OPB is premiering a new historical documentary “Fern Hobbs and the Snake River Showdown,” which profiles the colorful career of Oregon attorney Fern Hobbs and her seemingly impossible mission to clean up Copperfield, a notoriously wild Oregon town.
In December 1913, the tiny town of Copperfield came under intense scrutiny by Oregon Governor Oswald West. Located on the Snake River in remote eastern Baker County, the town had a notorious reputation as being rough and wild.
During its heyday, Copperfield was a booming construction camp. Big copper strikes nearby had sparked a keen interest in the area by local developers. To remove the copper ore, they decided to build a railroad branch to town and a small dam and power plant for electricity. The projects brought workers to the area in droves, driving the population to about 1,000 people by 1907.
Entrepreneurs built hotels, stores, saloons and brothels, and provided services. Drinking and illegal gambling fueled the town, and daily brawls between construction crews provided entertainment. According to an area newspaper, Copperfield was “the quintessence of all that is foul and immoral.”
As construction projects began wrapping up, Copperfield’s population dropped to less than a hundred people. Fewer patrons to the remaining saloons meant stiff competition for business.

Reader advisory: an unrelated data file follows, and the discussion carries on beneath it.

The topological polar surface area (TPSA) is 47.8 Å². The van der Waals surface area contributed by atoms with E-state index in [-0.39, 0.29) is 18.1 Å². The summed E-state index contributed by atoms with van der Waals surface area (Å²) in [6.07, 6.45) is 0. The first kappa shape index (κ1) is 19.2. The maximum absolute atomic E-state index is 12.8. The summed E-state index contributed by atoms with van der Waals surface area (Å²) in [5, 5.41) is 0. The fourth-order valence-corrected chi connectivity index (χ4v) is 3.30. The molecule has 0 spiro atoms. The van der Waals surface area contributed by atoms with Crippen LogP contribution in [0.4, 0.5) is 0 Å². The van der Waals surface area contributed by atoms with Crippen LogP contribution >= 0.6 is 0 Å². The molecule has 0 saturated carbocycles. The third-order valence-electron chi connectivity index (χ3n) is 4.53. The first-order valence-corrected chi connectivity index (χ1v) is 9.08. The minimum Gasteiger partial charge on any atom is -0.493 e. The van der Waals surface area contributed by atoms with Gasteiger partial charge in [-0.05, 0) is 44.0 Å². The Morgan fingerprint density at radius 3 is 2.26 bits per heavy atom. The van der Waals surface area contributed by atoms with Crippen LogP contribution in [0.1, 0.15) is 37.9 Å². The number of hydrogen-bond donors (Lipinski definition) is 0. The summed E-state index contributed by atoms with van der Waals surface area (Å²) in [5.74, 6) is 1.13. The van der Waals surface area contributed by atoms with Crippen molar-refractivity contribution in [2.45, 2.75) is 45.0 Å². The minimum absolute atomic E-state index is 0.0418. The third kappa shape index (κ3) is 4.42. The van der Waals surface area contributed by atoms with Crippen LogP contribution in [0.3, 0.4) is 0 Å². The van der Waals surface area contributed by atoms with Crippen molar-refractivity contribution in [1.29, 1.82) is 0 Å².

Copperfield’s mayor and some of the city councilors were in the saloon business and controlled the town to their advantage. They made the laws granting liquor licenses to themselves but not to competing businesses. Arson was blamed for one saloon burning to the ground.
Progressive Oregon governor and fervent prohibitionist Oswald West got wind of the problems in Copperfield when local families began complaining about the general mayhem of the town.A petition signed by half the town and sent to Governor West would bring action.
During Copperfield’s rise as a bastion of immorality, Fern Hobbs was quietly gaining her own notoriety building an impressive career. Hired by West as his chief clerk in 1911, she was soon promoted to private secretary earning the highest salary of any woman in public service in the country at the time.
In a well-planned scheme, West sent Hobbs to Copperfield to demand the resignation of the mayor and certain city councilors; close the saloons and declare martial law if necessary. The announcement created a firestorm of disbelief and generated headlines across the country.
This new OPB documentary chronicles Hobbs’ mission to tame the rough and lawless town with a surprise entourage ready to carry out the Governor’s plan.“Fern Hobbs” features archival film, photographs and interviews with:
- John DeFerrari, Fern Hobbs’ great-nephew
- Gary Dielman, local historian, Baker City
- Finn J.D. John, instructor, Oregon State University
- Heather Mayer, historian, Portland Community College
“Fern Hobbs and the Snake River Showdown” airs on OPB TV Monday, October 21 at 9 p.m. and is available to watch online now at opb.org/fernhobbs. The film is written and produced by Nadine Jelsing and edited by Lisa Suinn Kallem.